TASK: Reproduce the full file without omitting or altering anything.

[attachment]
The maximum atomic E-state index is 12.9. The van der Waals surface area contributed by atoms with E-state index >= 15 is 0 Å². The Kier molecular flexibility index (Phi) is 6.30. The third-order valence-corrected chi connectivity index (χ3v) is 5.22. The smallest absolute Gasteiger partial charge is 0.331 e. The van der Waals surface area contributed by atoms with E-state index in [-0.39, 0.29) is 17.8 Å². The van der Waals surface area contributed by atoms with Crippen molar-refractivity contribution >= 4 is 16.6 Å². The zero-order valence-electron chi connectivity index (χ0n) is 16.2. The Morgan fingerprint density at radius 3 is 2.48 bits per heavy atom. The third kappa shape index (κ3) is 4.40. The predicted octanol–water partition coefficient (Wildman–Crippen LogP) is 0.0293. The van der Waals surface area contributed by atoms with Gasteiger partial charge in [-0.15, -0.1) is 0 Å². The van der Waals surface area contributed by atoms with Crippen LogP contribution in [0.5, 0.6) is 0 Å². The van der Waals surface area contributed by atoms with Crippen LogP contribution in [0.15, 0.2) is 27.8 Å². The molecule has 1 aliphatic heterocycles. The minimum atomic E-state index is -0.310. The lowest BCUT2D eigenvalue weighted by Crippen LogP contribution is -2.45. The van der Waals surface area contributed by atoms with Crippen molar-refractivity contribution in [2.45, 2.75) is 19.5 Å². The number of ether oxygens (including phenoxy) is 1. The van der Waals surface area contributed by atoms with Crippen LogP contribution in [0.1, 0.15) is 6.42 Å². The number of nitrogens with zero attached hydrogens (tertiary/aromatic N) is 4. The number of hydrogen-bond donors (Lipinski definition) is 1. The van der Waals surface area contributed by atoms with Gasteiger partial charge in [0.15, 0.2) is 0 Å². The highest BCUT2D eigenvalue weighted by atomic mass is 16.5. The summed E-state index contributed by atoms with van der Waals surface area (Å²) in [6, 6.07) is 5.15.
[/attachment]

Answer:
The maximum atomic E-state index is 12.9. The van der Waals surface area contributed by atoms with E-state index >= 15 is 0 Å². The Kier molecular flexibility index (Phi) is 6.30. The third-order valence-corrected chi connectivity index (χ3v) is 5.22. The smallest absolute Gasteiger partial charge is 0.331 e. The van der Waals surface area contributed by atoms with E-state index in [-0.39, 0.29) is 17.8 Å². The van der Waals surface area contributed by atoms with Crippen molar-refractivity contribution >= 4 is 16.6 Å². The zero-order valence-electron chi connectivity index (χ0n) is 16.2. The Morgan fingerprint density at radius 3 is 2.48 bits per heavy atom. The third kappa shape index (κ3) is 4.40. The predicted octanol–water partition coefficient (Wildman–Crippen LogP) is 0.0293. The van der Waals surface area contributed by atoms with Gasteiger partial charge in [-0.15, -0.1) is 0 Å². The van der Waals surface area contributed by atoms with Crippen LogP contribution in [0.5, 0.6) is 0 Å². The van der Waals surface area contributed by atoms with Crippen LogP contribution in [0.15, 0.2) is 27.8 Å². The molecule has 1 aliphatic heterocycles. The minimum atomic E-state index is -0.310. The lowest BCUT2D eigenvalue weighted by Crippen LogP contribution is -2.45. The van der Waals surface area contributed by atoms with Crippen molar-refractivity contribution in [2.45, 2.75) is 19.5 Å². The number of ether oxygens (including phenoxy) is 1. The van der Waals surface area contributed by atoms with Crippen LogP contribution in [0.1, 0.15) is 6.42 Å². The number of nitrogens with zero attached hydrogens (tertiary/aromatic N) is 4. The number of hydrogen-bond donors (Lipinski definition) is 1. The van der Waals surface area contributed by atoms with Gasteiger partial charge in [0.15, 0.2) is 0 Å². The highest BCUT2D eigenvalue weighted by atomic mass is 16.5. The summed E-state index contributed by atoms with van der Waals surface area (Å²) in [6, 6.07) is 5.15.